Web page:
For what it is, “Wa-Elegy” is a solid song that captures the spirit of its inspiration while making a satirical statement of its own, causing the listener to laugh, think, and pay attention. It’s not particularly deep, but it’s surprisingly catchy and even a little moving, and Matthew Taranto acquits himself so well as a vocalist and producer that I’m surprised he hasn’t done more with music (beyond Waluigi songs and game soundtrack work, that is). From where I sit on my perch overlooking country music, I’d say any genre that gives significant airtime to Dylan Scott could make some room for someone with some actual talent.

Rating: 6/10. It’s not for everyone, but Nintendo fans will get a real kick out of it.

Kyle’s Top 5 “Games” of 2018

The TL;DR version of this post.

Wait…this is it?

When I started Kyle’s Korner back in 2016, I originally intended to devote a ton of coverage to my Nintendo obsession, reviewing and discussing the hottest games of the day. Fast forward to today, and I’m cranking out 100+ music reviews a year with an ever-shrinking sliver of time dedicated to gaming. The issue, of course, is financial: Songs can be listened to for free on YouTube, but most games require you to pony up a decent chunk of cash before you can try them out. This was the biggest issue I ran into in 2018: There just weren’t that many games that caught my eye and demanded that I open my wallet.

So what happened? The issue seems to be that Nintendo made some strategic decisions this year that did not match my playing style at all. Two in particular stand out:

  • Continued Wii U ports. Given the Wii U’s paltry sales numbers, Nintendo decided to keep milking the console’s game library to support the Switch. As a proud Wii U owner, however, that meant that a lot of Nintendo’s releases were either games I’d already played before (Captain Toad: Treasure Tracker, next year’s New Super Mario Bros. U Deluxe) or games I wasn’t interested enough to try out the first time around (Donkey Kong Country: Tropical Freeze).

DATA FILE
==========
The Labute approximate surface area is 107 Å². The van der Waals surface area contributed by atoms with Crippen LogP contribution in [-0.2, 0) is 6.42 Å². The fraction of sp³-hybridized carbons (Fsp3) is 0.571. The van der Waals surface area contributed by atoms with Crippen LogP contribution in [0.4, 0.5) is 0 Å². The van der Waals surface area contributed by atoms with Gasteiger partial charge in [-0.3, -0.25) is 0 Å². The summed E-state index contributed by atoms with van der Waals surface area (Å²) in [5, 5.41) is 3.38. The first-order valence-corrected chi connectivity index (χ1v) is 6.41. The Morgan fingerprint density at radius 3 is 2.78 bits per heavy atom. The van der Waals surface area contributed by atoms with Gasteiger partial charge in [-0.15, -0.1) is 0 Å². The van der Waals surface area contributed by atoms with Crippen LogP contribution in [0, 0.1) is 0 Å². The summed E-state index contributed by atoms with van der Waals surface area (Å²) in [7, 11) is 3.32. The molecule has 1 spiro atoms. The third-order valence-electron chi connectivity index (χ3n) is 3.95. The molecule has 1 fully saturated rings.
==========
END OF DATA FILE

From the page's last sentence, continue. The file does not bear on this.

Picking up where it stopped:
•  Focus on local multiplayer. Nintendo’s new releases this year, on the other hand, seem to be primarily focused on multiplayer experiences. Unfortunately, their spotty track record with online play continues unbated: Super Mario Tennis Aces took several months to iron out the online kinks, Super Mario Party doesn’t have much of an online mode at all, and now Super Smash Bros. Ultimate is plagued by horrible input lag. Simply put, most of Nintendo’s multiplayer content, and even some of its single-player content (looking at you, Kirby Star Allies) is best enjoyed   by a bunch of friends sitting on the same couch. That’s all well and good, but when all your local gaming friends scattered to the wind over a decade ago as mine did, it doesn’t leave you with a whole lot.

What all this ranting boils down to is that I bought a whole three new games this year (on top of a few classic 3DS releases), which makes it really hard to put together a yearly Top 5 list! Thankfully, a small tweak to my usual rules to make DLC released this year eligible helps with both quantity and quality, and at least makes the list half-decent in the end.

But that’s enough rambling. Bring out the envelopes already!

#5: Pokémon Let’s Go! Eevee (Nintendo Switch)